The Four Totally Bad Bear Recoveries: Where Is Today's Market?

This chart series features an overlay of the Four Bad Bears in U.S. history since the equity market peak in 1929. The numbers are through the March 28, 2024 close. The Four Bad Bears in U.S. history are:

  1. The Crash of 1929, which eventually ushered in the Great Depression,
  2. The Oil Embargo of 1973, which was followed by a vicious bout of stagflation,
  3. The Tech Bubble crash and,
  4. The Financial Crisis following the (then) record high in October 2007.

The series includes four versions of the overlay: nominal, real (inflation-adjusted), total return with dividends reinvested and real total return. We've chosen the aligned peaks before each of the four epic declines as our starting point. An interval of 252 days has been used for the x-axis, roughly equivalent to the number of market days in a calendar year. (Note that the x-axis in all charts shows the number of years since each bear market's peak, which have been aligned.)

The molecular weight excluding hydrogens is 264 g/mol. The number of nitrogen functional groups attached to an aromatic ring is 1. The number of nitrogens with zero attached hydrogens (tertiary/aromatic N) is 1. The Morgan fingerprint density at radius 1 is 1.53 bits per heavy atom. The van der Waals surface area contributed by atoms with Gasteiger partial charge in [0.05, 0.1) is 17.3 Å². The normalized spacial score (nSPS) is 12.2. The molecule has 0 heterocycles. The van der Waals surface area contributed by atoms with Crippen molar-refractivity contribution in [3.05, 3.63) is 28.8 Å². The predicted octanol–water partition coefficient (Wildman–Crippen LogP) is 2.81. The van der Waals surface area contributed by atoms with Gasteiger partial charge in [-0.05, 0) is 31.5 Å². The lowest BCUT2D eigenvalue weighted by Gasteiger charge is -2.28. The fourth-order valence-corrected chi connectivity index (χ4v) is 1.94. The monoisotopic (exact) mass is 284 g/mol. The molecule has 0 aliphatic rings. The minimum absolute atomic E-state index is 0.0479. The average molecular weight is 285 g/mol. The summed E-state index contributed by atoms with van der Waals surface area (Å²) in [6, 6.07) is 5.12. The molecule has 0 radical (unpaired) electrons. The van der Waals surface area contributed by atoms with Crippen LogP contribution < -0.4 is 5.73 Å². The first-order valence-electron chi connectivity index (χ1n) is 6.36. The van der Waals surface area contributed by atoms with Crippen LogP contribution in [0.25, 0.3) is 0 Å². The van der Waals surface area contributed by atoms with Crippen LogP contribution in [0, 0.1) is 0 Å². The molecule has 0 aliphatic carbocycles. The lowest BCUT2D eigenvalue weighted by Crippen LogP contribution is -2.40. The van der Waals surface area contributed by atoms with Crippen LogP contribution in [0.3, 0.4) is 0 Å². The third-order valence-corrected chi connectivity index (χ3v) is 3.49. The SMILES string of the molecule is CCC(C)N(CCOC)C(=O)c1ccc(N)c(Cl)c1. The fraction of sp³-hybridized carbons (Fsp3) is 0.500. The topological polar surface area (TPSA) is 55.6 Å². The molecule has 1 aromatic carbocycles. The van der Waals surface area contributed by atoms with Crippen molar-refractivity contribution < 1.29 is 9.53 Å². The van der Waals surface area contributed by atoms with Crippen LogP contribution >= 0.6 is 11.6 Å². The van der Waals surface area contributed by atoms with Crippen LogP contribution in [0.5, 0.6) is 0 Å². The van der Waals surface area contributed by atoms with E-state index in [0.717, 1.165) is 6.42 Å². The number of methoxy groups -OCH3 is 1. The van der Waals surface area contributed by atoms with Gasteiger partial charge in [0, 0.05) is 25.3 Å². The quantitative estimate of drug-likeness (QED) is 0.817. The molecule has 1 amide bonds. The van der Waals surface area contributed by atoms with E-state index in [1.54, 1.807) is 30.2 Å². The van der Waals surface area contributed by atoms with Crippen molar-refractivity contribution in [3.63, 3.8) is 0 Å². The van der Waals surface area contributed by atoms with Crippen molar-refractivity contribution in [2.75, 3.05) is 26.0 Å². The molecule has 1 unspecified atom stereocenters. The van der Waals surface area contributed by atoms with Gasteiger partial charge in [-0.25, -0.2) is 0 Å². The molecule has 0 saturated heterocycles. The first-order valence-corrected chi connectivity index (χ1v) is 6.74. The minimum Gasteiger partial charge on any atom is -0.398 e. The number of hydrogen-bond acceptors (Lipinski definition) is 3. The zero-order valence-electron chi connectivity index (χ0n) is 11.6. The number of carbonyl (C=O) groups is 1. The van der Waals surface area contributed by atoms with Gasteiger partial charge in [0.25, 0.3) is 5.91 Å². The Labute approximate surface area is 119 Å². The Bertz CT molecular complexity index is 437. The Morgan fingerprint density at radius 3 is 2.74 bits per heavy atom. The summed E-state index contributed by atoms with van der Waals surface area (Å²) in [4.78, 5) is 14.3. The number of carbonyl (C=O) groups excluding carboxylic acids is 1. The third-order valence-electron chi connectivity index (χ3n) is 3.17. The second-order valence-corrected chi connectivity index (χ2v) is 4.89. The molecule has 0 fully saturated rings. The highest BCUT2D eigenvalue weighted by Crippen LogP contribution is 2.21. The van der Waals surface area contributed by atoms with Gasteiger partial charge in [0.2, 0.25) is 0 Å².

The first chart below shows the price, excluding dividends, for these four historic declines and their subsequent recoveries. As of March 28, we are 4,146 market days from the 2007 peak in the S&P 500. Among the four, the bear recovery for the 2007 Financial Crisis stands out as the top performer, with a remarkable gain of 235.7%, while the Crash of 1929 lags behind as the worst performer, down 41.7%.

Four Bear Markets Nominal Price Growth

Inflation-Adjusted Performance

When adjusting for inflation, the 2007 Financial Crisis recovery is still the top performer, but with significantly lower gains. The gap between our current recovery and the other three widens due to several years of exceptionally low inflation. Most notably, the 1973 Oil Embargo recovery is reduced dramatically after being adjusted for inflation, going from 203% nominal gains to 7% real gains.

Four Real Bear Markets